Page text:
If you're reading this blog, you're a fan of TV, and as a fan you'll be sure to enjoy the second season of PBS' "Pioneers of Television" (UNC-TV, 8 tonight) a four-part series airing Tuesdays that starts with a look at classic science fiction.
Kelsey Grammer narrates the series, and the sci-fi episode is delightful. It gives a history of the top storytellers of the genre: Gene Roddenberry, Irwin Allen and Rod Serling, who created "Star Trek," "Lost in Space," and "The Twilight Zone" respectively. While Serling and Roddenberry wanted to tell stories with meaning, Allen was all about action.
Seems the early days of television are not much different than nowadays; "Lost in Space" for instance, was forced to get campy, the show reveals, when the super-campy "Batman" became a hit.
The episodes includes some of the actors involved in these shows like William Shatner, Leonard Nimoy, Nichelle Nichols, Billy Mumy, and Angela Cartwright. One of my favorite revelations was Roddenberry's first choice to play Mr. Spock. And wait to you hear that actor talk about being that first choice. Also great: Irwin's legendary frugality.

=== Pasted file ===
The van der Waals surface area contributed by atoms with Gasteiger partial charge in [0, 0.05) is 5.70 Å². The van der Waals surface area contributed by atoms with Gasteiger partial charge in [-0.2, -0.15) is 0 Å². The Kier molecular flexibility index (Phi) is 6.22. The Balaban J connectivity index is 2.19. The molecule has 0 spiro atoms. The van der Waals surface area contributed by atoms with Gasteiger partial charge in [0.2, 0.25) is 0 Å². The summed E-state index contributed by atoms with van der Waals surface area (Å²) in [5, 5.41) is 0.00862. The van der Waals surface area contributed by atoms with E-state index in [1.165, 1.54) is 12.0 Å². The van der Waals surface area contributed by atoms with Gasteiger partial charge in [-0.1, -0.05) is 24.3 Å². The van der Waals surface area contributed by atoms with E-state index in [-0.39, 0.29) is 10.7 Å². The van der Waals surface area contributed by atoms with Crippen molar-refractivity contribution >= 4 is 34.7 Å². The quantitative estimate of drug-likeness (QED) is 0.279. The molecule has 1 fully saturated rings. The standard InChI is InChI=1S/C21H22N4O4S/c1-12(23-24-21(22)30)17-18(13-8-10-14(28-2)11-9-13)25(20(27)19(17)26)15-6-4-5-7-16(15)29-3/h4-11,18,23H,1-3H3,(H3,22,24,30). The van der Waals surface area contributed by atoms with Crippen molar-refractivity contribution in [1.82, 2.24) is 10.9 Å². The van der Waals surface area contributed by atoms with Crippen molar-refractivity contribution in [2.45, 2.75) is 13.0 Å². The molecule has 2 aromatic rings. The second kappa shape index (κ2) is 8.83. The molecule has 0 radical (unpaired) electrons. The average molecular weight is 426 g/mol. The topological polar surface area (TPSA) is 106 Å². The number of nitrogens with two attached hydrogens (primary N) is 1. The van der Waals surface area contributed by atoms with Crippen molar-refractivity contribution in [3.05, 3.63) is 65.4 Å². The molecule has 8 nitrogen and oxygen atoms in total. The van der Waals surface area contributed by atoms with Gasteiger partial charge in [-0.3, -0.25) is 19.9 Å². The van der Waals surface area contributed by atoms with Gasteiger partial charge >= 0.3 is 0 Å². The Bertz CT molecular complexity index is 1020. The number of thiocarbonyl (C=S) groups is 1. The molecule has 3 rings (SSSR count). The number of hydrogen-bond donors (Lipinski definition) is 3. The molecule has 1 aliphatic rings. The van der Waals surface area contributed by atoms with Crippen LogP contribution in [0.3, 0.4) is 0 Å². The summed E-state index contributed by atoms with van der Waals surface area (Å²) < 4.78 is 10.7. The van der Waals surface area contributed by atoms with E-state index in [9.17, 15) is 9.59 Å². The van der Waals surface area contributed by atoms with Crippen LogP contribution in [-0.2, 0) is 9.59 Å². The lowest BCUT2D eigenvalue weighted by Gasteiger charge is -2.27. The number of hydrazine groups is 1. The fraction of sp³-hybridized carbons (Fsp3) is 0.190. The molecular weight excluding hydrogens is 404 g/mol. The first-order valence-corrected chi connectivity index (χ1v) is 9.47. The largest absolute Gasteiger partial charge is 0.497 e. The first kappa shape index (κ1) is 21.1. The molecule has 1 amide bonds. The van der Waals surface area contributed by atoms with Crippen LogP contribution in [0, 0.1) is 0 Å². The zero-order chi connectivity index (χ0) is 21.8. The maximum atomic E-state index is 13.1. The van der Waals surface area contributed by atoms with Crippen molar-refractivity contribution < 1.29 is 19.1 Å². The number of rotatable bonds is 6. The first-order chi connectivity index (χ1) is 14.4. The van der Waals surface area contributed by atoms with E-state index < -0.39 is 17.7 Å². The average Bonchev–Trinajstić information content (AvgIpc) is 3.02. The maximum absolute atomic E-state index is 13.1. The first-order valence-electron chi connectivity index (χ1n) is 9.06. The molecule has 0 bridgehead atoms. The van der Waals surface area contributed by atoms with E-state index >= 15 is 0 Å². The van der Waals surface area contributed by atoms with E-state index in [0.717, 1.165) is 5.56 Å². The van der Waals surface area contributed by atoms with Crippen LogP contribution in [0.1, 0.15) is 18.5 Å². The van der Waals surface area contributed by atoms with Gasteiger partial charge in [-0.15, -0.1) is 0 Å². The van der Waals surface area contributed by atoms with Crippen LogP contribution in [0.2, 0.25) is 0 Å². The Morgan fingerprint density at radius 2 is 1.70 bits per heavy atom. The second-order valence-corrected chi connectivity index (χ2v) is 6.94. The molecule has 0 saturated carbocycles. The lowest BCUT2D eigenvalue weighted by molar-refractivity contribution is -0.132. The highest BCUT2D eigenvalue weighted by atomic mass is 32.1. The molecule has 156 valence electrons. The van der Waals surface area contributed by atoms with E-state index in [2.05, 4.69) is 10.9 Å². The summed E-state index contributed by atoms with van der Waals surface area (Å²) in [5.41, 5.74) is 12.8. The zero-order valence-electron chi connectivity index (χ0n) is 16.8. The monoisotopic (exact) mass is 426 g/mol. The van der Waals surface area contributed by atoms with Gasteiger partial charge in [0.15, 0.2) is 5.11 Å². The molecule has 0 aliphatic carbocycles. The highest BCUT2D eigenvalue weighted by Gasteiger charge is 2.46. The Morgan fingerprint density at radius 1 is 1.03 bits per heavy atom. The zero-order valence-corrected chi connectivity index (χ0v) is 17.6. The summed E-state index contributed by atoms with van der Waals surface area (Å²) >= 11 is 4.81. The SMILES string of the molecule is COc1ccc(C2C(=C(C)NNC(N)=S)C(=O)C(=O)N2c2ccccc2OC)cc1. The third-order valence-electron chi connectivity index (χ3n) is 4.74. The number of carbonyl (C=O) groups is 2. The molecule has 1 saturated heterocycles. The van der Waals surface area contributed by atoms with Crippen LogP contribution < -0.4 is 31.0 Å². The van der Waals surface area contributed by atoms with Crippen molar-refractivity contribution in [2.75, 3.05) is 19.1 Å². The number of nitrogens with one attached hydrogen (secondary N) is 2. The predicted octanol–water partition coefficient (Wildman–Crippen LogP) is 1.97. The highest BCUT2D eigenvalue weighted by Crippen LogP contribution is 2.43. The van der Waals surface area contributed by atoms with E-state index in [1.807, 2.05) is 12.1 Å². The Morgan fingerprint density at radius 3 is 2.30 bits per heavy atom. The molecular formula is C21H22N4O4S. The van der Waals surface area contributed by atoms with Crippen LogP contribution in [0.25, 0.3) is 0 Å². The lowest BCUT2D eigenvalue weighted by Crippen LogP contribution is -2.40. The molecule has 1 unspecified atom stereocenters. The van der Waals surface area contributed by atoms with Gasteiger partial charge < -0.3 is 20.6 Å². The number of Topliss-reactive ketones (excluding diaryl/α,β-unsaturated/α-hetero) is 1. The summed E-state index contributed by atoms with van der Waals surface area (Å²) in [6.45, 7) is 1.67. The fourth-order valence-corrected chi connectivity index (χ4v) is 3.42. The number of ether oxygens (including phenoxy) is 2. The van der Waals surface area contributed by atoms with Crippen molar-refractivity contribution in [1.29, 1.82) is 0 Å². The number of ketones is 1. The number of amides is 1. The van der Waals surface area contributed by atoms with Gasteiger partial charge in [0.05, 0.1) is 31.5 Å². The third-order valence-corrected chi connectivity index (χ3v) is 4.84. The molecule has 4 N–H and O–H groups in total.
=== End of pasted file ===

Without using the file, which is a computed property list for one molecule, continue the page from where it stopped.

In the end, the show is an exploration of creativity, the talent that shaped what we see now, and that survives in the best shows we watch today. In the coming weeks, the series will explore westerns, crime dramas, and local kids' TV.